On the Trail: One for two in the San Juans
For some time now I’ve eyed a couple of peaks down in the San Juan Mountains, and last weekend I drove down there to hike them. I made it to the summit of one, but Mother Nature chased me off the other.Uncompahgre Peak and Wetterhorn Peak, both fourteeners, lie about three miles apart between the towns of Lake City and Ouray. Many people climb both in a day, but it’s a fairly long day – especially when, like me, you start too late.The six-mile walk to Uncompahgre’s summit passes through big, rolling meadows above timberline. The peak itself, flat on the top with sheer cliffs on three sides, towers above its surroundings. The standard route is a walk-up, but the peak is majestic and distinctive.It took three hours to reach the summit. I peered over the cliffs on the mountain’s north side and met some nice folks – they took a summit photo of me that arrived via e-mail Monday morning! – before heading back down.While descending, I asked myself whether I should try Wetterhorn. Hmmm … a few clouds, but they hadn’t consolidated yet. I’d play it by ear.By the time I crossed the divide into the Wetterhorn basin, it was afternoon. Wetterhorn’s craggy summit was sunny, but clouds were gathering nearby. I began a long scramble across the basin’s upper margins, glancing occasionally at the sky.A half-hour later I stood at the base of Wetterhorn’s summit block and heard distant thunder. Rain was falling a few miles to the south, but I’d reached the best part of the climb.I heard another, closer boom. OK, I thought, I could end up a statistic – by lightning or a fall from wet rock – or turn around and take a future Wetterhorn trip. I looked again. Rain was moving in and surely dousing my car below.Damn. I turned and began a swift descent to timber – and shelter. Somewhere around 12,200 feet, lightning flashed the entire basin and an instant BOOM spurred me into a run.By the time I reached the woods, rain was pouring and thunder was rolling all around. I’d made the right decision (probably should have come sooner), and saved Wetterhorn for another day.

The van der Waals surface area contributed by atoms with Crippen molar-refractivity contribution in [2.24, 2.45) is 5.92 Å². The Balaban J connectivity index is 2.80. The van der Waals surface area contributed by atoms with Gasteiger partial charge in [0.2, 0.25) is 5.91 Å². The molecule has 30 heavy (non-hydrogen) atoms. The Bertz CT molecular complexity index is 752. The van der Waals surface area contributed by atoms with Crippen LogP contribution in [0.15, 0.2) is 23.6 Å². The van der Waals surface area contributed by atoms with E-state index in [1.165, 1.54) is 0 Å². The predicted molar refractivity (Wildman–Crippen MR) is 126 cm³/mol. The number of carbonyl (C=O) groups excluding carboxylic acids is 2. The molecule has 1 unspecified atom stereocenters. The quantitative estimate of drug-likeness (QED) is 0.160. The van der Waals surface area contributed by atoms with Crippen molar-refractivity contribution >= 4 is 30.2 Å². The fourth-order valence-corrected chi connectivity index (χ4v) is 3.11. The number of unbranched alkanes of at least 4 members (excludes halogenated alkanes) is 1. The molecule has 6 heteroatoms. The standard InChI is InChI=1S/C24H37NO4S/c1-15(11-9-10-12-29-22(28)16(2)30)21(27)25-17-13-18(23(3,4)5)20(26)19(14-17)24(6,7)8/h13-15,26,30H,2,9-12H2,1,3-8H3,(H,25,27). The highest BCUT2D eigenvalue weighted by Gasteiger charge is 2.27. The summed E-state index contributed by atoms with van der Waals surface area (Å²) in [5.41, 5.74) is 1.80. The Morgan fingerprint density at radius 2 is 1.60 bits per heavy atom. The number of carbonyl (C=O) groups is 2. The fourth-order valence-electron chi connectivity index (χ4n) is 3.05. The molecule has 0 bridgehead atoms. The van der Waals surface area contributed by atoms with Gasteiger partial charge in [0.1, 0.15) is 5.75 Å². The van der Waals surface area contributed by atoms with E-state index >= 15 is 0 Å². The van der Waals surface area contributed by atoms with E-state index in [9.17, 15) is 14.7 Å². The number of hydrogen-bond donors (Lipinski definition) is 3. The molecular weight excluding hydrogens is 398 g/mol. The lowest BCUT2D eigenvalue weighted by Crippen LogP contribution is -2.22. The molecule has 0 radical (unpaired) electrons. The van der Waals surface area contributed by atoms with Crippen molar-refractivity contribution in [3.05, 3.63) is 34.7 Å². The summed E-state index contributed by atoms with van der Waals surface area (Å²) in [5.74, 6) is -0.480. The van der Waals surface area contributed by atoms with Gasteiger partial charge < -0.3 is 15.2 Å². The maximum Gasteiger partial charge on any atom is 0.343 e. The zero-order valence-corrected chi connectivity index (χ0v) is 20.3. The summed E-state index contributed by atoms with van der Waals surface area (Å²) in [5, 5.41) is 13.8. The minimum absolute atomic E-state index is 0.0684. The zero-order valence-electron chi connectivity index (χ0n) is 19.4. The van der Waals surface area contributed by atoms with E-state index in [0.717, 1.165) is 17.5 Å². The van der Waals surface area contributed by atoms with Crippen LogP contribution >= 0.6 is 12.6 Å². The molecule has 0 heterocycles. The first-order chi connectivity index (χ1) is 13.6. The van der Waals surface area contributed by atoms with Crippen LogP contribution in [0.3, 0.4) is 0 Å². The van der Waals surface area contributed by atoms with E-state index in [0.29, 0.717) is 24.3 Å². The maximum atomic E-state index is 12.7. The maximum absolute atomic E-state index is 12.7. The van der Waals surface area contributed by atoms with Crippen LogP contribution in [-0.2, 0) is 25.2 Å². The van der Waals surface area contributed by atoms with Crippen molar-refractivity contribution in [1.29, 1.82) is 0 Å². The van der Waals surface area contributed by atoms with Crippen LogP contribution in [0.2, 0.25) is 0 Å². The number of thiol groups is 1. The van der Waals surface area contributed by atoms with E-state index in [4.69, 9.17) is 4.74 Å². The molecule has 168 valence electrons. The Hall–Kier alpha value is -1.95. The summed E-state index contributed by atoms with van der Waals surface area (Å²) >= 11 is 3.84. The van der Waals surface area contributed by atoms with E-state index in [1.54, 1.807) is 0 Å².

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Planning efforts to bring the controversial gray wolf back to parts of Colorado’s Western Slope are officially getting underway.